Map of Romania with Wallachia in yellow.
Map of Romania with Wallachia in yellow.

Wallachia (also spelt Walachia; Romanian: Ţara Rom‚nească - literally "Romanian country"; also Vlahia or Valahia; Turkish: Iflak) formed a Romanian principality in eastern Europe from the late Middle Ages until the mid-19th century.

The capital city changed over time, from Curtea de Argeş to T‚rgovişte and finally Bucharest.

Its name is derived from the Vlachs, another name for Romanians. (see also: Etymology of Vlach)



Wallachia was situated north of the Danube and south of the Carpathian Mountains. It is divided by the river Olt into two regions: the eastern part is Muntenia and the western part is Oltenia.

Its neighbours were the Ottoman Empire to the south, Transylvania to the north-west and Moldavia to the north-east.


Beginning with the tenth century, Byzantine, Slavic and Hungarian sources, and later Western ones mention the existence of small states peopled by Romanians under leaders known as cneji or voievozi - at first in Transylvania, then in the 12th-13th centuries in the territories east and south of the Carpathian Mountains. A specific characteristic of Romanian history from the Middle Ages to modern times is that they lived in three adjacent principalities - Wallachia, Moldavia and Transylvania, which was an autonomous voivodship of Hungary.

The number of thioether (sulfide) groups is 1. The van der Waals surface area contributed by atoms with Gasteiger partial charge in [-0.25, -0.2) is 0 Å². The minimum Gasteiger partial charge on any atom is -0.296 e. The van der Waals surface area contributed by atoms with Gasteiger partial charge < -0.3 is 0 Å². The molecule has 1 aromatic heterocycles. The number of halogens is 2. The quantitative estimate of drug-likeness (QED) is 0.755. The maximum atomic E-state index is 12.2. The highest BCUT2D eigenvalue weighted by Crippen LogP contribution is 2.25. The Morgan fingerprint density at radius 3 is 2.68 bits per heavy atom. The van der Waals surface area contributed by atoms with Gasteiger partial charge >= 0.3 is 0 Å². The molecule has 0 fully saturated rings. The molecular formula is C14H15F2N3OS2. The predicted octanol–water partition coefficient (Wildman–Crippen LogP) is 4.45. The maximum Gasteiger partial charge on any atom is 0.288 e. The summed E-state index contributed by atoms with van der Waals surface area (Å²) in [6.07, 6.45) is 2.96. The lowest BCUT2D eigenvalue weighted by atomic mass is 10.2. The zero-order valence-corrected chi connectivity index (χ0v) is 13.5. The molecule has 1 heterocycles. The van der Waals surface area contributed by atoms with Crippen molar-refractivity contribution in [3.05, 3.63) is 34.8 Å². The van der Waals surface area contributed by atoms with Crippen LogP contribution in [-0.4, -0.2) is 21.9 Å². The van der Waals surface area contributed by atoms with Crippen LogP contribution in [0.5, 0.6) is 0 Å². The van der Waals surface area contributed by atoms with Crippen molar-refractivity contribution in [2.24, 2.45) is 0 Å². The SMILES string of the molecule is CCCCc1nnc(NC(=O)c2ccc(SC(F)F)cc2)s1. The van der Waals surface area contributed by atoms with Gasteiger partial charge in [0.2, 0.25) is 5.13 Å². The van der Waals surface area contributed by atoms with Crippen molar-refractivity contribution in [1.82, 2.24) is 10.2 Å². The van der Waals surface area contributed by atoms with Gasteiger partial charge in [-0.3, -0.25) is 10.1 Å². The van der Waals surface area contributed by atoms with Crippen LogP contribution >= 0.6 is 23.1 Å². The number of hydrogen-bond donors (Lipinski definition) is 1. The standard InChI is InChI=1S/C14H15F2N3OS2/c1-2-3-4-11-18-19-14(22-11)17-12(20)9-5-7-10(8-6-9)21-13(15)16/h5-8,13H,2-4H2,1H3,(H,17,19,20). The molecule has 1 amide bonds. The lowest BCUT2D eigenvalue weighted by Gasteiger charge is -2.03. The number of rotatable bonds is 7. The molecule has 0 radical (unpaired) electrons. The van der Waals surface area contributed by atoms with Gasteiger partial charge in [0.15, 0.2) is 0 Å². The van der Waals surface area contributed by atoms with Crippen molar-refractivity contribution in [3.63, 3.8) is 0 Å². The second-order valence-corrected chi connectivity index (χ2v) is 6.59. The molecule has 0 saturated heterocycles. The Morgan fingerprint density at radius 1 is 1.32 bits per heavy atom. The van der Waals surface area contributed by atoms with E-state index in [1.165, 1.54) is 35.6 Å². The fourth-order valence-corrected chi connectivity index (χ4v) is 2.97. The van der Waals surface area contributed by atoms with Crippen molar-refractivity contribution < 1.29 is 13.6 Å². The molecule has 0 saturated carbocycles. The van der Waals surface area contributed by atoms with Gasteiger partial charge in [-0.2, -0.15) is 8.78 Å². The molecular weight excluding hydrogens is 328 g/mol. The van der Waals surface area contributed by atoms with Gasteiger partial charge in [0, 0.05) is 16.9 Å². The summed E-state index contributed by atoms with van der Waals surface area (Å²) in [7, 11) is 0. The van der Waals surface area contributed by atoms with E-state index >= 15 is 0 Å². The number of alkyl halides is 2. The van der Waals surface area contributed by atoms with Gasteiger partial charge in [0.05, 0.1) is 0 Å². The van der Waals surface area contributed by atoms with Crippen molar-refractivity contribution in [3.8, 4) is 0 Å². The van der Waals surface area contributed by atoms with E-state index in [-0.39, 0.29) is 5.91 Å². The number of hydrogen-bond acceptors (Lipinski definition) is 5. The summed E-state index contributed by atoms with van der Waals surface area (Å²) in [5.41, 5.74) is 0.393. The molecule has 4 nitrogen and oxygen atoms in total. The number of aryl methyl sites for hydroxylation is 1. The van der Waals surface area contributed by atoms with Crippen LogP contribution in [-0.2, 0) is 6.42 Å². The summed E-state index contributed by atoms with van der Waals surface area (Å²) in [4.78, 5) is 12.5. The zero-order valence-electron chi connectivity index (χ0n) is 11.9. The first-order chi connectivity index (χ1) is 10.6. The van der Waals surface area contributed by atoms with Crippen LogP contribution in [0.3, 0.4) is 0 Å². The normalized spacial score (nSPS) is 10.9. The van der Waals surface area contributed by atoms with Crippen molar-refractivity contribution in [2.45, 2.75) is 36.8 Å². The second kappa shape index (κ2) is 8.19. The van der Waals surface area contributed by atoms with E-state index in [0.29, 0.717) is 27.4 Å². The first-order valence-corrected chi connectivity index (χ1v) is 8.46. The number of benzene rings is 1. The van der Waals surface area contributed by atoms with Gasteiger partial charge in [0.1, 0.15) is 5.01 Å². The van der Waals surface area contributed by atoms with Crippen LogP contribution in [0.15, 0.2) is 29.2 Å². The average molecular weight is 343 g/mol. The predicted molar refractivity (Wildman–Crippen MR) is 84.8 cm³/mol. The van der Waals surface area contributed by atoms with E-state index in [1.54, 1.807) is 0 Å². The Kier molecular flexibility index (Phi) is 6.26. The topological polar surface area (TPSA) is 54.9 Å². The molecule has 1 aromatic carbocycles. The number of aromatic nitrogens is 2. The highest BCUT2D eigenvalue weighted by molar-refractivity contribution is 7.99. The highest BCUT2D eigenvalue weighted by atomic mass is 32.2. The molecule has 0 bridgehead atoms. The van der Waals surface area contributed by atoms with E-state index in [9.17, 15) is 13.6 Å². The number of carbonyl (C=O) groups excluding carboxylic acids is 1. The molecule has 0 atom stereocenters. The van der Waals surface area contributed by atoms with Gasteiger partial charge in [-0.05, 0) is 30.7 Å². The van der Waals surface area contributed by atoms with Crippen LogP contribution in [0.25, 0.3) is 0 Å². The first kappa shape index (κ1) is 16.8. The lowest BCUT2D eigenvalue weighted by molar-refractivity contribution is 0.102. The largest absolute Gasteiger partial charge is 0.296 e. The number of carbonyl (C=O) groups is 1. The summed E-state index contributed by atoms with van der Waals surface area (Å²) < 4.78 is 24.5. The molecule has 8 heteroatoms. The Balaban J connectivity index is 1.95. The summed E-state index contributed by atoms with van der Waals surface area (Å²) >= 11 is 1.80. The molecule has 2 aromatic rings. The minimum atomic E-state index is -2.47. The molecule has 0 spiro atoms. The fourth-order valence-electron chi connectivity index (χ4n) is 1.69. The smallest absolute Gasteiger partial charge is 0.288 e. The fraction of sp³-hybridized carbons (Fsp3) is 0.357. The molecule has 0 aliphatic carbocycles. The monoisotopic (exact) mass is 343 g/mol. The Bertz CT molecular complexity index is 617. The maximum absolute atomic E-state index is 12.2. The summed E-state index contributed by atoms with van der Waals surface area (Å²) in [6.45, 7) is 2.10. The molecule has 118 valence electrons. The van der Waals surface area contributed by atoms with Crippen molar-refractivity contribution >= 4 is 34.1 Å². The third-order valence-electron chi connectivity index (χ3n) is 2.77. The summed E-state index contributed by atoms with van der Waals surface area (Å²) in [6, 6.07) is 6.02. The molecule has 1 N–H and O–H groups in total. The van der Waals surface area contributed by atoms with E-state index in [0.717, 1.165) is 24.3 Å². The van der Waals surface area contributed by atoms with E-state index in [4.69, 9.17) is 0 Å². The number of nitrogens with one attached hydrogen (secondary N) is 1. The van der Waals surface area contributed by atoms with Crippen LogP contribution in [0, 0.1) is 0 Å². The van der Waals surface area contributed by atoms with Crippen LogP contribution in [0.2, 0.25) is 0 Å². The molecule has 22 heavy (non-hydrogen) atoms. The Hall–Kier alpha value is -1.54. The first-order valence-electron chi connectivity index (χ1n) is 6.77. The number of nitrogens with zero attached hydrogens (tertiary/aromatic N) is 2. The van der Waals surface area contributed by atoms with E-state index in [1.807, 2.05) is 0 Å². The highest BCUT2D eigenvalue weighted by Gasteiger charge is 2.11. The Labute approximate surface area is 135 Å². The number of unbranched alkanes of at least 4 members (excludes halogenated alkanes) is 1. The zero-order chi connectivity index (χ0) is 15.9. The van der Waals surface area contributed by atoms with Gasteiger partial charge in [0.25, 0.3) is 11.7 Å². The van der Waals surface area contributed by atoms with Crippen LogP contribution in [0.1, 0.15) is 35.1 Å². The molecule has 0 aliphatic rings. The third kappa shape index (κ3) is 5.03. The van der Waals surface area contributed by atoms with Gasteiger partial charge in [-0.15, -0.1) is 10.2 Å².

In the 14th century, along with the decline of the neighboring Poles, Hungarians, Tatars, several feudal states formed in the south and the east of the Carpathian Mountains - Wallachia under Basarab I (around 1330) and Moldavia under Bogdan I (around 1359).

In the second half of the 14th century, a new threat appeared - the Ottoman Empire. After having first gained a foothold in Europe in 1354, the Ottoman Turks reached the south bank of the Danube in 1396.

Alone or allied with the neighbouring Christian countries, rather than in alliance with the other two Romanian principalities, Mircea the Elder (1386-1418) and Vlad Tepes (1456-1462) of Wallachia, Stephen the Great (1457-1504) of Moldavia and Janos Hunyadi, prince of Transylvania (heroic figure to both Romanians and Hungarians), fought many defensive battles against the Ottomans, preventing them from expanding into Central Europe.

As the whole Balkan Peninsula became Turkish territory and following the fall of Constantinople to Mehmed II in 1453, the Romanian principalities had to accept the suzerainty of the Ottoman Empire for more than three centuries, though there were a few attempts to regain independence: (Michael the Brave in 1600 managed to unite for a short period of time all the three principalities). The tribute paid to the Turks allowed Wallachia (and Moldavia too) to maintain its autonomy.

After 1716, the Ottomans decided to cease choosing the voivode from among the Romanian boyars and instaured the Phanariote regime: the rulers were to be appointed from the influential Greeks of the Phanar neighbourhood of Istanbul.

The Phanariote rule ended only after the uprising of 1821 of Tudor Vladimirescu. In 1831 an act resembling a constitution ("RŤglement Organique") was adopted. In 1859, Wallachia voted to unite with Moldavia to form the state of Romania, under the rule of Alexander John Cuza.

Important rulers

See also the complete List of Wallachian rulers.

Coat of Arms of Romania

Wallachia is represented by an eagle in the Coat of Arms of Romania.

External links

Romanian historical regions:
Dobrogea : Cadrilater

Moldavia : Bessarabia | Bugeac | Bukovina

Transylvania : Banat | Crişana | Maramureş

Wallachia : Muntenia | Oltenia


es:Valaquia fi:Valakia nl:Walachije pl:Wołoszczyzna


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